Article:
By Benjamin Andrews
You’re not doing it right. You’re not worth it. You’re being selfish. It’s all in your head. If you suffer from major depressive disorder like I do, you are probably familiar with these unwanted thoughts. You’re not doing it right. You’re not worth it. You’re being selfish. It’s all in your head. If you identify as queer individual you are also probably very familiar with these same unwanted thoughts.
Up until 1973, homosexuality was classified as a mental disorder in the Diagnostic and Statistical Manual of Mental Disorders (DSM). While we’ve made progress in the last 30-plus years, stigma remains toward both mental disorders and any sexual orientation conflicting with straightness.
The pathologization of queerness remains prevalent especially within religious communities. Living in a very sheltered religious home, sexuality was a very taboo subject—the most taboo subject among a long list of taboo subjects. I’ve always known that I was different, but really started to come to terms with my sexual orientation around puberty. I knew I wasn’t attracted to girls and that I was attracted to guys. My first year of high school I put the words together and said “I’m gay.”
I attended a private Christian school and had some friends that supported and loved me, introducing me to videos like “Shoes” by Kelly (played by Liam Kyle Sullivan). I grew pretty bold and didn’t care who knew. If someone said “that’s gay,” I’d answer with “so what if it is?” I even went to a football game in bright pink pants and with makeup on. Before long, someone in our gym class told the P.E. teacher and I was called to the principal’s office with my parents.
I was outed to my parents and was given the “choice” to either say I wasn’t gay or to leave the school. My parents withdrew from the school, so that the school never had to officially expel me and make my sexual orientation explicit in their records. My parents did not want to put me into public school so they placed me on independent study. My world had been ripped out from underneath me. I trace a lot of my anxiety and depression to this moment in my life. Academics halted mid-freshman year and my social circle was essentially gone. No more sleepovers at my guy friends’ homes. All I had was church, homework and a once a week check-in at my independent school teacher’s office.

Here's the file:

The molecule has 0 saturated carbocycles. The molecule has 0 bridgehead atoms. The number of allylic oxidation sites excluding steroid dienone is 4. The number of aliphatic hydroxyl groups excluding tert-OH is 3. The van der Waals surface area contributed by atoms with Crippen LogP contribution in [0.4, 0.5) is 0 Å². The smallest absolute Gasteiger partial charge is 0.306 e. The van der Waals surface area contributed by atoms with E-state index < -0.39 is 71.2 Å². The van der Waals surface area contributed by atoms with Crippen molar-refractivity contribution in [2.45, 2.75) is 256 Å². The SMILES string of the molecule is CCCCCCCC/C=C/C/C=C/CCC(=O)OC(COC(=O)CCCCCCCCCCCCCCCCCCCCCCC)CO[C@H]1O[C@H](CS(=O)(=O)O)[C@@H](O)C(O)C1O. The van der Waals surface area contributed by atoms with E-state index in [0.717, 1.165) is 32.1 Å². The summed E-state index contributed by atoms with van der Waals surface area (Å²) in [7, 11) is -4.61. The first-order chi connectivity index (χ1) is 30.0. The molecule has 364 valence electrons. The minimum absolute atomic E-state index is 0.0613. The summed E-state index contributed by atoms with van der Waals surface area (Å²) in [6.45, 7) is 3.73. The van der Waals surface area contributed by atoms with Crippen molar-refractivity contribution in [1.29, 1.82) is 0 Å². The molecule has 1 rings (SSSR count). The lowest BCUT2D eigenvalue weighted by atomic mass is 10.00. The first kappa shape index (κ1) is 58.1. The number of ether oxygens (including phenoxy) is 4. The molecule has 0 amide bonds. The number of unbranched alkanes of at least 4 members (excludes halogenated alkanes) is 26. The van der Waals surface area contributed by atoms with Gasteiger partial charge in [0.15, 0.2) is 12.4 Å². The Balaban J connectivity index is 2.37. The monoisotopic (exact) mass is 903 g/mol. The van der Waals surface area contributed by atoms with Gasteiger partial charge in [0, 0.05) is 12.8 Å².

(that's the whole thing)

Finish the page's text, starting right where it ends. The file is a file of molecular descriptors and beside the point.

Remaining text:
My family didn’t talk about what was going on, but my parents had me start seeing a Christian therapist. After months of isolation, depression and withdrawing more and more into myself, I made the choice to try and be straight. I wrote a letter to the school CEO who had expelled me, saying I was all better and wanted to go back to school. I returned for my sophomore year and kept up the charade for the next six.
When you’re pressured to hate yourself and come to view the very institutions you had committed so much time and effort into as adversarial, it’s difficult to know how to seek help. My mother died suddenly the year after I had come out of and returned into the closet. Who do you look to in a time like this to deal with your grief? How do you grieve when you are so busy not being you?
Given this track record, coming out as anything is daunting. Admitting you have depression and seeking real help was the last thing I wanted to do. I self-medicated when I came out again in college. I ran away from the shame in drugs, alcohol and unsafe sex, contributing more to my depression and anxiety.
I still made it through college. I graduated, got a job, fell in love; I survived. It’s proof that people with depression can be just as smart, capable, and responsible as anyone else. But I am still figuring things out and struggle with the challenges of having depression. In the past year, I’ve been hospitalized twice for uncontrollable anxiety and suicidal ideations. I think I’ve found a medication that helps, but still have many steps to take. The important thing is that I’m taking them.
Still, the hardest thing is just letting people in. I’ve been burned too many times before, been made to feel like I am the only one with this problem. More often than not, I’m the only openly gay person I know in a given room. This isolating experience is parallel to and correlates with my experience with depression. In a society that is still vehemently divided over LGBT people, it can be terrifying to know you can’t trust everyone.
This feeling of stigma can even follow you to the doctor’s office. After all, what’s more institutional than medicine? How do you put your faith into a profession that until the last few decades viewed your sexual orientation as an illness? How many times do you have to come out to a new doctor, a new therapist? Being gay and having depression just adds more layers to the already difficult to navigate labyrinthian health insurance system.
You can feel the stigma around your queerness and wonder if it’s real or just your anxiety. You can feel the stigma around your depression and wonder if it’s real or just your anxiety. This anxiety can scream at you and make you feel naked or like a pane of glass that people can see right through. In the worst, depression makes you want to hide, hide until you completely disappear from being alive at all. But the lesson I keep learning is that hiding from reality—hiding your reality, that just doesn’t work. There’s no support in the closet. You have to come out.